Now look at yourself. As far as justification goes, all who stand in the courtroom of perfect righteousness—believers and unbelievers alike—are ungodly (Rom. 4:5). There is no man of righteousness, man of goodness, man of excellence, man of virtue, or man of obedience. There are no holy works that are of any value to the offending party, for “all our righteousnesses are as filthy rags” (Is. 64:6). There is no difference between Jew and Gentile, a worshiper of Jehovah and a worshiper of Belial, a murderous Cain and an obedient Abel, a profane Herod and a pious John, a shameless heretic and a faithful pastor. All are ungodly, and all are convicted in their conscience that they are ungodly and “have grossly transgressed all the commandments of God” (Heid. Cat., LD 23, Q&A 60). You, in the courtroom of justification, are far from being perfect. You are ungodly and with all men stand condemned (Rom. 3:19-23).
For the believing sinner, who is ungodly in himself and stands guilty in the divine courtroom, there can be no more blessed and reassuring sight than the Lamb of God, Jesus Christ. He is perfectly righteousness; His name is “THE LORD OUR RIGHTEOUSNESS” (Jer. 23:6). He is “holy, harmless, undefiled, separate from sinners, and made higher than the heavens (Heb. 7:26). His nature is “without blemish and without spot” (I Pet. 1:19). His blood is precious (I Pet. 1:19), because it justifies (Rom. 5:9), washes away sin (I John 1:7; Rev. 1:7), purges the conscience (Heb. 9:14), makes white (Rev. 7:14), redeems (Col. 1:14, Rev. 5:9), and makes a way into the presence of God (Eph. 2:13; Heb. 10:19). His death is a once for all offering to bear away sins (Heb. 9:28) and reconcile ungodly sinners unto God (Rom. 5:6-10). His curse that He bore, He bore for His own and bore it away (Gal. 3:13). His life, lived under the law (Gal. 4:4), was a life of perfect works (Heb. 10:7) that fulfilled every jot and tittle of the law (Matt. 5:17-18). His obedience is perfect and by it many are constituted as righteous (Rom. 5:19). His righteousness, it is the righteousness of God that avails before God for the deliverance of the whole world of elect mankind (II Cor. 5:21, John 1:29). His heart, it is a perfect heart of perfect love for God, even in the darkest hour of utter desolation on the cross (Matt. 27:46). All who are arrayed in the righteousness of the Lamb have no fear of death or hell (Heb. 2:9-15), and no one in the universe can lay anything to their charge (Rom. 8:33-34).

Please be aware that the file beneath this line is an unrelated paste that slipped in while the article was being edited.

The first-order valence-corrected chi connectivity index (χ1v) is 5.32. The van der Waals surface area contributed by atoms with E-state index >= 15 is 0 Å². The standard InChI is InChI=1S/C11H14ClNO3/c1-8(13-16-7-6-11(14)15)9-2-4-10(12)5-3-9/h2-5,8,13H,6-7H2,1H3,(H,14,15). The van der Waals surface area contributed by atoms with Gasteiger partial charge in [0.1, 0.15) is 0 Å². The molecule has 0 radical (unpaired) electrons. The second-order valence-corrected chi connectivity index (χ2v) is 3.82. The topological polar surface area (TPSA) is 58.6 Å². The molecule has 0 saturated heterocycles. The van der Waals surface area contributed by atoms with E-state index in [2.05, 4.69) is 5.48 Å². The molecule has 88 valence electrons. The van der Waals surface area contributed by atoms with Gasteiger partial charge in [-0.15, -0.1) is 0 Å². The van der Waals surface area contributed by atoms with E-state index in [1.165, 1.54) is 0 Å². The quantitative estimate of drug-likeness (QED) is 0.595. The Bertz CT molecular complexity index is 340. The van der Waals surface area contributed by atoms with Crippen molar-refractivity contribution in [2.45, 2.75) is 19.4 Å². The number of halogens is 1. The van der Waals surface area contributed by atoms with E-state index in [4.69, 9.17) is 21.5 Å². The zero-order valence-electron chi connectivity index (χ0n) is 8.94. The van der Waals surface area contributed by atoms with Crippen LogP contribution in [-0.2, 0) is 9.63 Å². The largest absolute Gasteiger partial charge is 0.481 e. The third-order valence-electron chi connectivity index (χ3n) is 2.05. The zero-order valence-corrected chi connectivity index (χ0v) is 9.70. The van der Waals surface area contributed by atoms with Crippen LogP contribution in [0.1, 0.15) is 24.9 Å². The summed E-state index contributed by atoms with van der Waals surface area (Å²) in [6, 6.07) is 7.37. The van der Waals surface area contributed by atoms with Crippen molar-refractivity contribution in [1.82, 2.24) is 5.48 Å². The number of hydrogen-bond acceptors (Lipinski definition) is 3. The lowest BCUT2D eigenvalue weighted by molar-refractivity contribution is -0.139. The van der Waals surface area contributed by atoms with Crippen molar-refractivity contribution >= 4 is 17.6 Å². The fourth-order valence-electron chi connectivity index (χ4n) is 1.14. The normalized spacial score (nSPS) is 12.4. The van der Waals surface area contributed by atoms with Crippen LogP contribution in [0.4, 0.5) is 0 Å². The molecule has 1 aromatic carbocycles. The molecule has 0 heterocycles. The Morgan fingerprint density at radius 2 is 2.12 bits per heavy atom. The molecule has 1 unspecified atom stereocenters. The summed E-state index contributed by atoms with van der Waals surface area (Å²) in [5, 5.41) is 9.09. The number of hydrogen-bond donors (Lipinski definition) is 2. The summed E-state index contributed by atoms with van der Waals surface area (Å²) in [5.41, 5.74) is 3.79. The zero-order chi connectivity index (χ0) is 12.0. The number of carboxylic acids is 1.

In justification, God the Judge pronounces the gracious verdict and it is received by the believer in true faith. No word could be sweeter. “Righteous!” The absolutely perfect righteousness of Christ, namely, His perfect obedience in fulfilling the will of God and suffering the penalty of God’s law, is imputed to the believer (Rom. 4:22-24). On the ground of that perfect righteousness, the believer, who is ungodly in himself, is pronounced righteous. He is free from the curse of the law. He is entitled to everlasting life with God. By faith, the believing, ungodly sinner in the courtroom looks away from himself and all his works that he accounts as dung (Phil. 3:8). By faith, he sees Jesus (Heb. 2:9) and looks only to Jesus, who is not only the Author and Finisher of his faith (Heb. 12:2) but also his righteousness before God (Rom. 3:22). In Jesus, God is able “to present us faultless before the presence of his glory with exceeding joy” (Jude 1:24).
And, now, a question
How could anyone find or dare to attempt to find their justification—which includes the assurance of their justification—in their good works, in the worthiness of their faith, in the principle of holiness within their heart, or in anything else in them?